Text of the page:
But what about Pope Francis’ call for a “theology of women”? Do we need a “theology of women” distinct from a “theology of men”? I think not. What we need, I suggest, is an officially updated understanding of the Christian Scriptures and early church history.
Francis appears to be a courageous and humble fellow. I don’t want to hear him reiterate the old theology of women, however. I want to hear a humble and official acknowledgement that the old Roman Catholic arguments against male/female ministerial equality are based on an archaic, incorrect, and unacceptable understanding of early Christian history.
Jesus did not establish nor ordain a clerical old boys club. There were male disciples and female disciples, male apostles and female apostles. In Romans 16:7, for instance, we read: “Greet Andronicus and Junia, my relatives who have been in prison with me. They are prominent among the apostles, and they were in Christ before I was.”
Junia’s female name was considered such an appalling anomaly by later medieval readers of Romans that when manuscripts were copied and recopied by pious males over the centuries the name Junia was frequently changed to a masculine form!
Paul of course calls himself an apostle. And he had no reluctance listing and acknowledging the male and female leaders in the early church. Nor do we see any hierarchical distinctions based on biology or gender. Among the people whom Paul lists in his Epistle to the Romans are Phoebe, the deacon in the Church of Cenchreae; Prisca, a “fellow-worker;” and the women Tryphaena and Tryphosa, who are “workers in the Lord” – the ministerial term Paul also applies to men in the same passage.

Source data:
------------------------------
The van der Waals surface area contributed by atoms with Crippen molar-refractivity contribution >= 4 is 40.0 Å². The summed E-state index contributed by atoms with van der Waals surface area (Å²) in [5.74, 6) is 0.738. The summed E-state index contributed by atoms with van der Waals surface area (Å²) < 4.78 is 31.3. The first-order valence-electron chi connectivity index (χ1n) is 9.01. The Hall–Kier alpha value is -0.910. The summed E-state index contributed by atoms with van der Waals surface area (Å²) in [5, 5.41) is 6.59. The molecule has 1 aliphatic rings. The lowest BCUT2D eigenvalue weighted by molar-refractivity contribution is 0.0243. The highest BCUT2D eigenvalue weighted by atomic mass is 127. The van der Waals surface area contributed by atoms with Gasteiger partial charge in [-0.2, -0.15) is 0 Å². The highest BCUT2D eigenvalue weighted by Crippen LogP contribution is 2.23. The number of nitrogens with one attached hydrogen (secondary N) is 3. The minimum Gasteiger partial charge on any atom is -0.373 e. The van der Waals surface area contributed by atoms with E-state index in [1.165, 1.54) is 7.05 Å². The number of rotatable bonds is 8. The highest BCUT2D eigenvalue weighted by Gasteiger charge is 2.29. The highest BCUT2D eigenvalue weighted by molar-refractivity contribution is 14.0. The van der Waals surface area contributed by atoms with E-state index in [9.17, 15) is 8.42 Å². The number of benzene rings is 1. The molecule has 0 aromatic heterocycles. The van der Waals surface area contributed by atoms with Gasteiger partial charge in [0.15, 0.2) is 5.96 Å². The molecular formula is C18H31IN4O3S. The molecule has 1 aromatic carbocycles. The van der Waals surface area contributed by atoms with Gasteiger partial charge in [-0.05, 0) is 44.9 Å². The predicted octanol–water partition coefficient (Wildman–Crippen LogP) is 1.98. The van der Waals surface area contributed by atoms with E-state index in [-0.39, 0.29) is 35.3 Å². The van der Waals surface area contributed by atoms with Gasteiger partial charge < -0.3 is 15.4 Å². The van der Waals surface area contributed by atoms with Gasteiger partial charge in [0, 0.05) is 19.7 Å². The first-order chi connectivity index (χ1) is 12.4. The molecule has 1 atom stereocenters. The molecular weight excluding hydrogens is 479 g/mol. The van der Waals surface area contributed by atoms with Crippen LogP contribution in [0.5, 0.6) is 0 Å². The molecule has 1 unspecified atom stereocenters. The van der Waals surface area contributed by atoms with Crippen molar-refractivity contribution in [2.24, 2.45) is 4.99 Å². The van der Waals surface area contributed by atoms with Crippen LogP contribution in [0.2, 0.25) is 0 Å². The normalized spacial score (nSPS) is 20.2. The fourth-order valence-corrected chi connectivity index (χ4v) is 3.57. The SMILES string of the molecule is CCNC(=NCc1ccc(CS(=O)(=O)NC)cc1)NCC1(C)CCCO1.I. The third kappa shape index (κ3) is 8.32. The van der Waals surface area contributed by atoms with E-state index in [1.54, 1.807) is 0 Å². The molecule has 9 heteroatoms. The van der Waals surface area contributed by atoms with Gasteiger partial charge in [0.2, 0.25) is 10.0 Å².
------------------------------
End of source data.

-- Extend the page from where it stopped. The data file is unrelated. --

Today of course, we know that ordination as we know it did not exist in the early church; and scholars stress that the women and men, who were leaders of early Christian communities, were the same leaders who presided at Eucharist as well.
In the third chapter of Galatians, remember, we also read: “So in Christ Jesus you are all children of God through faith, for all of you who were baptized into Christ have clothed yourselves with Christ. There is neither Jew nor Gentile, neither slave nor free, nor is there male and female, for you are all one in Christ Jesus.”
Returning for a minute to the teaching in the Catechism of the Catholic Church, one could ask: what about “the Twelve”? Very often those who oppose women’s ordination argue that Jesus’ twelve apostles were men therefore all priests and bishops should be men. Well, there is a problem here.
Strictly speaking, the twelve apostles were not the twelve apostles: they were “the Twelve” who happened to be apostles. Their chief purpose was not to be the listing of Jesus’ apostles but, in Jewish-Christian imagery, a sign that Jesus was instituting a New Israel with its twelve tribes. (Even the various lists in the Christian Scriptures giving the names of the Twelve are problematic, but we can’t get into that today.)
Yes indeed, let us honor and celebrate women in the church, as we should honor and celebrate men as co-workers in the life and ministry of the church. Creating a specific “theology of women” may in fact be detrimental to guaranteeing the equal status of all in the Body of Christ.
And a final note: Any serious reflection on women in ordained ministry must seriously take into consideration the pastoral experience and witness of all those women currently exercising ordained ministry. Here I think of the ordained women in the Women
Priests Movement, ordained women in Anglican and Episcopalian churches, and of course in a great many Protestant churches. Their ordained ministry is authentic and genuine. The Church of Rome could in fact learn from them….
Now we need to get the message to Pope Francis. Maybe someone should call him on his mobile phone.